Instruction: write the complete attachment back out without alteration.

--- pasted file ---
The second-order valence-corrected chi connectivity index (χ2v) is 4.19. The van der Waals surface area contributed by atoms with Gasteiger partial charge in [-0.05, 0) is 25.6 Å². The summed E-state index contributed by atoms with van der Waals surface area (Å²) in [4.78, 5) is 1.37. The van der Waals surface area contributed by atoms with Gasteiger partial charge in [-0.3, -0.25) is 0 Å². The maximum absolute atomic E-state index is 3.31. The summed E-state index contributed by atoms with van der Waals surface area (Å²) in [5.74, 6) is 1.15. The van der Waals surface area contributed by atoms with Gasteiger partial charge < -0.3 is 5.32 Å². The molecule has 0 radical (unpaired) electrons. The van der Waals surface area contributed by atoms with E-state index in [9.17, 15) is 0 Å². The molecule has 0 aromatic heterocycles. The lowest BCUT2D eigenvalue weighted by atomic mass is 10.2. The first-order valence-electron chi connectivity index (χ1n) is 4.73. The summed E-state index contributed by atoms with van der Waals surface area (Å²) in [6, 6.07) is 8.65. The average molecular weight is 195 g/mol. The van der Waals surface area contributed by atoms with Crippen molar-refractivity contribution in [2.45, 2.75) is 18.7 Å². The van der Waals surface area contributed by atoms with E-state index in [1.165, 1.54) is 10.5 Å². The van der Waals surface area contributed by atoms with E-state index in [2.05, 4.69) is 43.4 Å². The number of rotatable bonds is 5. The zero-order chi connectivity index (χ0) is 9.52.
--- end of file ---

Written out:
The second-order valence-corrected chi connectivity index (χ2v) is 4.19. The van der Waals surface area contributed by atoms with Gasteiger partial charge in [-0.05, 0) is 25.6 Å². The summed E-state index contributed by atoms with van der Waals surface area (Å²) in [4.78, 5) is 1.37. The van der Waals surface area contributed by atoms with Gasteiger partial charge in [-0.3, -0.25) is 0 Å². The maximum absolute atomic E-state index is 3.31. The summed E-state index contributed by atoms with van der Waals surface area (Å²) in [5.74, 6) is 1.15. The van der Waals surface area contributed by atoms with Gasteiger partial charge < -0.3 is 5.32 Å². The molecule has 0 radical (unpaired) electrons. The van der Waals surface area contributed by atoms with E-state index in [9.17, 15) is 0 Å². The molecule has 0 aromatic heterocycles. The lowest BCUT2D eigenvalue weighted by atomic mass is 10.2. The first-order valence-electron chi connectivity index (χ1n) is 4.73. The summed E-state index contributed by atoms with van der Waals surface area (Å²) in [6, 6.07) is 8.65. The average molecular weight is 195 g/mol. The van der Waals surface area contributed by atoms with Crippen molar-refractivity contribution in [2.45, 2.75) is 18.7 Å². The van der Waals surface area contributed by atoms with E-state index in [1.165, 1.54) is 10.5 Å². The van der Waals surface area contributed by atoms with E-state index in [2.05, 4.69) is 43.4 Å². The number of rotatable bonds is 5. The zero-order chi connectivity index (χ0) is 9.52.